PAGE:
Validation and survival analysis of hub genes

We used the ggstatsplot R package (https://cran.rproject.org/web/packages/ggstatsplot/) to validate the expression levels of the hub genes in the LUSC and adjacent normal lung tissue samples. We also evaluated their correlation with the clinicopathological features in the TCGA-LUSC dataset. We analyzed the data using the t-test or one-way analysis of variance (ANOVA). We also performed survival analysis for the hub genes in the TCGA-LUSC dataset using the survminer R (https://CRAN.R-project.org/package=survminer) and survival R (https://CRAN.R-project.org/package=survival) packages. The tumor samples in the TCGA-LUSC dataset were divided into two groups based on the median expression cut-off value for each hub gene and then Kaplan-Meier (K-M) survival curves were constructed.

Gene set enrichment analysis (GSEA) and gene set variation analysis (GSVA)

We performed GSEA analysis of the hub genes using the TCGA-LUSC dataset with the clusterprofiler R package [37]. The GSVA R package was used to determine the pathways associated with the hub genes [14]. The LUSC patients were ranked according to the expression level of each hub gene into low-, medium-, and high-expression groups. P < 0.05 was considered as statistically significant. We downloaded the gene set “c2.cp.kegg.v6.2.symbols.gmt”and“c5.all.v6.2.symbols.gmt” from the Molecular Signature Database (http://software.broadinstitute.org/gsea/msigdb/index.jsp) as the reference gene set.

Identification of immunity-related molecular subtypes of LUSC patients

The expression profiles of the immunity-related genes in the TCGA-LUSC cohort were used to identify the LUSC subtypes. We downloaded the GSE131643 dataset [22] from the Gene Expression Omnibus database (http://www.ncbi.nlm.nih.gov/geo/) and identified the human Entrez IDs using the clusterProfiler R package version 3.8.1 [37] for the highly expressed genes with a FDR P value < 0.05 and a log2FC > 0.15 when compared with the TOX pathway gene signature. The TOX gene signature includes 100 TOX pathway-related genes (Supplemental File 2) obtained previously by comparing TOXwt CD8+ T cells vs. TOXΔ CD8+ T cells. Therefore, we evaluated the molecular subtypes of the LUSC patients in the TCGA cohort using the ConsensusClusterPlus R package [41] using default parameters for the classification and the total numbers of cluster numbers as 2. The analysis of differently expressed genes (DEGs) was performed with the limma R package [36]. An empirical Bayesian method was applied to estimate the fold change between clusters 1 and 2 using moderated t-tests. The genes with adjusted P-value < 0.05 and absolute log2FC > 1.5 were denoted as DEGs. We used the clusterprofiler R package to perform the GSEA analysis [37]. The “ACUTE_VS_CHRONIC_LCMV_PRIMARY_IARY_INF_CD8_TCELL_UP” gene set was downloaded from the Molecular Signature Database (http://software.broadinstitute.org/gsea/msigdb/index.jsp) and selected as the reference gene set. This gene set is from the GSE30962 dataset that has been previously used to assess the exhaustion of CD8+T cells [20, 21, 28]. The survival curve analysis was performed using the R survival R package. The receiver operating characteristic (ROC) curves were used to determine the diagnostic value of the hub genes and the area under the ROC curve (AUC) values were calculated using the IBM SPSS Statistics 21.0 software. The Venn diagram was plotted using the FunRich software version 3.1.3.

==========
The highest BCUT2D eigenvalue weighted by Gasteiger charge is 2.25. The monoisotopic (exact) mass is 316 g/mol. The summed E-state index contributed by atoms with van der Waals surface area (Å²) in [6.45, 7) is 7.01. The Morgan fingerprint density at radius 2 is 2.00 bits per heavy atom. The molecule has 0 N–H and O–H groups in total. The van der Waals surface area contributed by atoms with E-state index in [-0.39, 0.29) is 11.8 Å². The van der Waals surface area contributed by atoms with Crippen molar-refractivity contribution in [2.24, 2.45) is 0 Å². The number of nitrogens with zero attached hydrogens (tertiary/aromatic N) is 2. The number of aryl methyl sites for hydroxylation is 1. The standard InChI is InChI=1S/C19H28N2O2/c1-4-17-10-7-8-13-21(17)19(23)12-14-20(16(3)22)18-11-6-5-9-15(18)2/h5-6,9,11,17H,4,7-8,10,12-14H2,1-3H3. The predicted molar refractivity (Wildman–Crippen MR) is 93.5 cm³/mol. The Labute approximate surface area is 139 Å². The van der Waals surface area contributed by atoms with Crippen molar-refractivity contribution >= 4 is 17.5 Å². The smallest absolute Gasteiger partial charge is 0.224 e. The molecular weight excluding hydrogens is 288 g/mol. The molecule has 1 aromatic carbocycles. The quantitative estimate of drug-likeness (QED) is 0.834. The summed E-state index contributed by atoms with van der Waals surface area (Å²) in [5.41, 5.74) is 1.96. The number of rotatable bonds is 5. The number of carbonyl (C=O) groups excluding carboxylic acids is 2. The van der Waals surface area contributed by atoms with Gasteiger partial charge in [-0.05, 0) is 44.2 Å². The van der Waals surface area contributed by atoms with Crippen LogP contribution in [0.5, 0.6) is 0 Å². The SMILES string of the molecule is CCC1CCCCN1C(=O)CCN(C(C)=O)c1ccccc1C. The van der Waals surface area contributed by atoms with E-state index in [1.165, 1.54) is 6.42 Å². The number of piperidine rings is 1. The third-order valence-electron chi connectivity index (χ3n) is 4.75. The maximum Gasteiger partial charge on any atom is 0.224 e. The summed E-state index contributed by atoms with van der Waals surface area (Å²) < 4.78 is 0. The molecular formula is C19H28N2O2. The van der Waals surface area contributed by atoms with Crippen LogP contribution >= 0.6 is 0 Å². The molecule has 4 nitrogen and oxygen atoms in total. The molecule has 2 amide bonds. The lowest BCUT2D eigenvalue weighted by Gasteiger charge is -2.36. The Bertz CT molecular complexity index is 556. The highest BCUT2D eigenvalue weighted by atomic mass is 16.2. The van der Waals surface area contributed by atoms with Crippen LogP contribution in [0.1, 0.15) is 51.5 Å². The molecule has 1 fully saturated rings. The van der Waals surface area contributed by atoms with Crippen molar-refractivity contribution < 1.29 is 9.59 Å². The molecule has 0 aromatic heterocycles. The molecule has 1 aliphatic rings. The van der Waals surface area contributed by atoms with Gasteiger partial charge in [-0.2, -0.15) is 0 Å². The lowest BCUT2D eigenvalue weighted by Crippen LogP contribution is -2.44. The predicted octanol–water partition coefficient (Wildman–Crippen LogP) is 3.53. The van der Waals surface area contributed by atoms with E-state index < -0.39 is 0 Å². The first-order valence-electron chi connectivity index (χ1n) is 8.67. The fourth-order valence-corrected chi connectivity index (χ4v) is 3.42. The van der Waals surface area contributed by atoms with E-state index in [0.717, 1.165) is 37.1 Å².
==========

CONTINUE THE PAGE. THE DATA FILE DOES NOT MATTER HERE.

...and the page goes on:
Abbreviations

GEO: Gene Expression Omnibus; TCGA: The Cancer Genome Atlas; GO: Gene Ontology; KEGG: Kyoto Encyclopedia of Genes and Genomes; WGCNA: Weighted Gene Co-expression Network Analysis; GS: gene significance; MM: module membership; TNM: Tumor Node Metastasis; GSEA: Gene Set Enrichment Analysis; GSVA: Gene Set Variation Analysis; ssGSEA: single sample gene set enrichment analysis; TCGA-LUSC dataset: The Cancer Genome Atlas Lung Squamous cell Carcinoma Dataset; ROC: receiver operating characteristic; AUC: area under the ROC curve; DEG: differentially expressed gene; RRA: robust rank aggregation.

Author Contributions

Beibei Sun and Feng Yao designed the study and interpreted the results; Tuo Zhang performed the bioinformatics analyses and wrote the manuscript. All the authors contributed to the manuscript review and revision.

Conflicts of Interest

The authors declare that there are no conflicts of interest.

Funding

The present study was financially supported by the Natural Science Foundation of China (Grant No. 81572693 to FY).

This work was supported by the Shanghai Chest Hospital.